Her wish is for these modern advancements in technology, medicine and science to spread beyond the urban areas. She looks forward to the day doctors and well-prepared nurses will be readily available to work in rural health centres. She believes that the benefit of service from qualified medical personnel is a right for all Kenyans, not just urbanites. Kiereini found herself in the trusted position of being the President’s nurse. Kenya’s founding father, President Mzee Jomo Kenyatta was well-acquainted with her father, a prominent Chief, through politics. They had worked together in mid 1940s at the Kenya African Union. Having also demonstrated outstanding ability in her career, it made sense that Mzee would have her as his nurse. He consulted Kiereini on whether he should take any medicine prescribed to him. Since she could not be with the President all the time, she hand-picked the nurses of integrity assigned to attend to him. Kiereini has been published widely. She has also served in various local and international bodies. Her proudest moment was being elected president of the International Council of Nurses (ICN), a prestigious global organisation created in 1819. “I was the first Black, first non-European, first non-American, and first person from the Third World to be elected. It was both exciting and challenging.”
In this role, Kiereini represented the interests of nurses worldwide and travelled extensively for meetings in UN agencies such as WHO, UNICEF and UNESCO. As president, Kiereini was instrumental in getting ICN’s first headquarters in Geneva. With her team, she mobilised funds for the building that she calls “a dream-come-true”. Kiereini was also the first African to sit on the Global Commission on Aids, in Geneva. Locally, she has served as: a board member of Nairobi Hospital, chairperson of Family Health Foundation of Kenya, the Regional WHO Midwifery Task Force, the University of Nairobi Council and is chairperson of AMREF’s Flying Doctor Society of Africa
(FDSA). The top nurse maintained a balanced outlook because she was modest, courageous and ambitious. “Once you have decided to do something, you want to do it well. You look back to those people who have come been before you and reason that if that person did it,
surely if I try, I can do something. You set your goals and start working towards them.” With a vision to raise the nursing profession to the highest level possible, her journey has been inspired by other leading nurses such as: Dame Nita Barrow who was the first female governor of Barbados, Dr Verna (Huffman) Splane of Canada, and founder nurse Florence Nightingale.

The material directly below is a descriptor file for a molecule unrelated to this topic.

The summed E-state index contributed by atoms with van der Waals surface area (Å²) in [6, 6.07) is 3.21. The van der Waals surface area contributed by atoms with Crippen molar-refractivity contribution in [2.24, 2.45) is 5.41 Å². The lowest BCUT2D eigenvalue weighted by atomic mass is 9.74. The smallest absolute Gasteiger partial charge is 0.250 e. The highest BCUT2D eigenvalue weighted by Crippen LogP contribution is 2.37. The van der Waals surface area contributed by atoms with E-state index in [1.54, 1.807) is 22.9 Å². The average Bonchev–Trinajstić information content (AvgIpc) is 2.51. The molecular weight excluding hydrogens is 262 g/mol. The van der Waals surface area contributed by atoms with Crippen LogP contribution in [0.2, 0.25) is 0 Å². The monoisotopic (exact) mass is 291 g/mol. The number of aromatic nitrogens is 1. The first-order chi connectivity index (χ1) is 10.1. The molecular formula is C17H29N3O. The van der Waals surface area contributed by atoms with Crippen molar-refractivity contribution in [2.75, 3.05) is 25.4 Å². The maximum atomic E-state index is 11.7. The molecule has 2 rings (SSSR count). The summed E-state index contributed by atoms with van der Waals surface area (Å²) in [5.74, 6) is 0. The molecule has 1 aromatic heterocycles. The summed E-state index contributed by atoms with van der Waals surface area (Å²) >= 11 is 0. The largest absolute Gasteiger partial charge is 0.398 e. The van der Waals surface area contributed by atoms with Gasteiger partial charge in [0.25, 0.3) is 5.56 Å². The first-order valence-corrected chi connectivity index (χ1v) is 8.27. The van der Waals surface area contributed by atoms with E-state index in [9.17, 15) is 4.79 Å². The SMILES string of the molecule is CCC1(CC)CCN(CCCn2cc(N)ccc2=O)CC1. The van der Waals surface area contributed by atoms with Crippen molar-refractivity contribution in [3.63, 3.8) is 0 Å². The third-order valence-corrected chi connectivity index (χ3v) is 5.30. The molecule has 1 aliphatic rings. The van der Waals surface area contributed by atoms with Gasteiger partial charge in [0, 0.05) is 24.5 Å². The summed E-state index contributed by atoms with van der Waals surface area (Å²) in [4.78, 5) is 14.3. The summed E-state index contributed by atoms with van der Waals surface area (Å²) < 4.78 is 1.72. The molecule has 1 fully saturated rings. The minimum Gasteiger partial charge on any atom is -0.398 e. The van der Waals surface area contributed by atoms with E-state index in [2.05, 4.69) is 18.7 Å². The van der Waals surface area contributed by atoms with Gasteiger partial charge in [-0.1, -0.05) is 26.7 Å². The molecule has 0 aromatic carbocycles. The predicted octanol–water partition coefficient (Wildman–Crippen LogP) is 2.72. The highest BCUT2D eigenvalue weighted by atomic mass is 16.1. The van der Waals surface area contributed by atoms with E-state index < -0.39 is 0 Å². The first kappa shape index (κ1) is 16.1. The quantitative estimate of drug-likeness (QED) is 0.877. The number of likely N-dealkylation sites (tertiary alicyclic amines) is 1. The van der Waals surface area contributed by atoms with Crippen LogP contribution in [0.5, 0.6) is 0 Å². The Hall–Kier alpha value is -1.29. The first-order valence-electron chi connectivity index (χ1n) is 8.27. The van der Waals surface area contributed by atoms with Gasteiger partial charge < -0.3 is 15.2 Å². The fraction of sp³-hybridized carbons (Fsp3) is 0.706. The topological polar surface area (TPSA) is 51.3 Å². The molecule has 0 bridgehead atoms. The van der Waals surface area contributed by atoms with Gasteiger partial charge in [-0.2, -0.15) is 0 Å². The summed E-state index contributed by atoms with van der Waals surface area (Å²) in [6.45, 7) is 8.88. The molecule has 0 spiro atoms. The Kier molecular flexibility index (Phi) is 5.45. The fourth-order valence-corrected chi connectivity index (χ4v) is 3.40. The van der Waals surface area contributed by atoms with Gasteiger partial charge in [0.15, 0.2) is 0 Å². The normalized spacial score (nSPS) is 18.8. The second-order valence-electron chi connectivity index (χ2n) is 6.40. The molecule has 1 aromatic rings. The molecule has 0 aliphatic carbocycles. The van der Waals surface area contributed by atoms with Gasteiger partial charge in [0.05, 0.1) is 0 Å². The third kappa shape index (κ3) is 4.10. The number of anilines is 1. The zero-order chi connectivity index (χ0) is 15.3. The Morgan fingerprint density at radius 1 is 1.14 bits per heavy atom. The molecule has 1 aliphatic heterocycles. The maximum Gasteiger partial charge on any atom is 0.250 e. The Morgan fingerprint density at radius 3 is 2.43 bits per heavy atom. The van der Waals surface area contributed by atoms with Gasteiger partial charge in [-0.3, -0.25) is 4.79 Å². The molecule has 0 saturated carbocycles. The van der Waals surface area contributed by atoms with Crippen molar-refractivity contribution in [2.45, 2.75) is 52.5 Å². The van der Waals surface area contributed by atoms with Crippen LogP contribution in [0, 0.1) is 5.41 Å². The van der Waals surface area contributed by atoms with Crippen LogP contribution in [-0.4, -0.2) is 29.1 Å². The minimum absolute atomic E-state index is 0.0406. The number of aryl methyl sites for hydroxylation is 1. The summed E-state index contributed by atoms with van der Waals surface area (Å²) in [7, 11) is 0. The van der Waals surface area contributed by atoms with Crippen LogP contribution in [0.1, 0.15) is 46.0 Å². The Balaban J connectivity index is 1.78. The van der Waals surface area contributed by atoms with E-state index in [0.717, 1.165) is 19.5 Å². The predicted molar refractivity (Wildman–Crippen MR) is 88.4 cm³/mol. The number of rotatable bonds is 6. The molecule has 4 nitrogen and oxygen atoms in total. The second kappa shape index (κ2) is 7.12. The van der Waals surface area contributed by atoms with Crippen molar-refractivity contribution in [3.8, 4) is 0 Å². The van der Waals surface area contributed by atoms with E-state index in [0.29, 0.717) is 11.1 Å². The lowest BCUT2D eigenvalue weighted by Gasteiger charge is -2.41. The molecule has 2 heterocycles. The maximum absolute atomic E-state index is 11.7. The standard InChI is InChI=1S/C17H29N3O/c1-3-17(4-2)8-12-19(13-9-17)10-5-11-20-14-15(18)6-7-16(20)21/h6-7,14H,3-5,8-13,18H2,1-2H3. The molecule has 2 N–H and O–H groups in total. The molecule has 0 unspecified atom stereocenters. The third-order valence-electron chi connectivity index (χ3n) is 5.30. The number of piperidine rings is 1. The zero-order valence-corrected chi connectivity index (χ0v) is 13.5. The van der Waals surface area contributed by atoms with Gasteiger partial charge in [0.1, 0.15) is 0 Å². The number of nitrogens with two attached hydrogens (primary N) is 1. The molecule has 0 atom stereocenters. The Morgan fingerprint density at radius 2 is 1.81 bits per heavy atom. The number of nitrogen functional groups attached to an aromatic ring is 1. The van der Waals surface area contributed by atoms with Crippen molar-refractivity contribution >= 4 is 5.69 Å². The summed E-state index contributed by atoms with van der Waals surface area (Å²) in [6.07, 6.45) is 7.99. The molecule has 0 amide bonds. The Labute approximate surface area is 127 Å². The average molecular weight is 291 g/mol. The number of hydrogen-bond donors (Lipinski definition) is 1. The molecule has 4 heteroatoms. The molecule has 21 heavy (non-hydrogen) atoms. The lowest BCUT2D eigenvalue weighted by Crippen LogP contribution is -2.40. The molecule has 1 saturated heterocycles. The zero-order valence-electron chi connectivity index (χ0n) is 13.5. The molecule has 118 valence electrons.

Impact East Africa is one of her pet organisations. Founded in the UK, Kiereini heads the organisation’s regional branch. Impact doctors and nurses go to schools across the country to examine and treat children in a bid to prevent deafness and blindness. In her spare time, she loves to golf and has participated in tournaments to raise funds for various charities. She is especially passionate about fistula a cause she champions in her role as chairperson of FDSA. The team raises funds to mobilise camps all over Kenya through which hundreds of women who suffer from the condition have been treated. “This condition is highly treatable yet it is a national disaster!” If it affected men, this humiliating and crippling condition would quickly have been eradicated, she opines. She hopes that the Ministry of Health can set aside funding to fast-track treatment countrywide. “It would be deeply fulfilling if fistula can be eradicated in my lifetime. Reflecting on the medical profession in Kenya today, Kiereini regrets that selfishness seems to have permeated an entire generation. “These days even in health care, people don’t really care much about one another. The field has been slightly detached from what we used to call tender loving care. We seem to be so self-centred and too busy trying to make money.” Kiereini hopes to inspire women and men to make a difference. “Such a spirit would enable us to bring up a young generation that is committed and patriotic to our nation.”
Words of Wisdom
• “Be honest with yourself. Know your ability. Be ambitious because if you don’t know what you want, people will tell you what to do.”
• “Delegate responsibility without micromanaging. This gives people the confidence that you trust them and safeguards you from overburdening yourself.”
• “If we recognise the important role of our doctors and nurses, we will have fewer of them exiting the country. We need to look at the whole reward system and compensate them not just in terms of money but also in benefits.”
• “You are not dealing with an illness; you are dealing with a human being.” Kiereini is convinced that without her family as her primary support system, she would not have achieved so much. “My sisters, my children and especially my husband encouraged me right through.
“My husband has always been a busy man. At one point he was the chief secretary, second to the Head of State, yet he still found time to encourage me. Never did he pull me back saying, ‘You’re neglecting the family’. We complement each other.” She is eternally grateful for the loyal support of her late sons Mburu and Githae. It was not easy balancing career and family when her family was young, but she says, “by the grace of God”, she managed to cope. She was able to manage the home front by conferring regularly with her husband and by spending quality time with her family. Her sons grew up appreciating her altruistic endeavours for the less fortunate. As a result they
wholeheartedly embraced her charity initiatives and used their personal networks to mobilise support for them.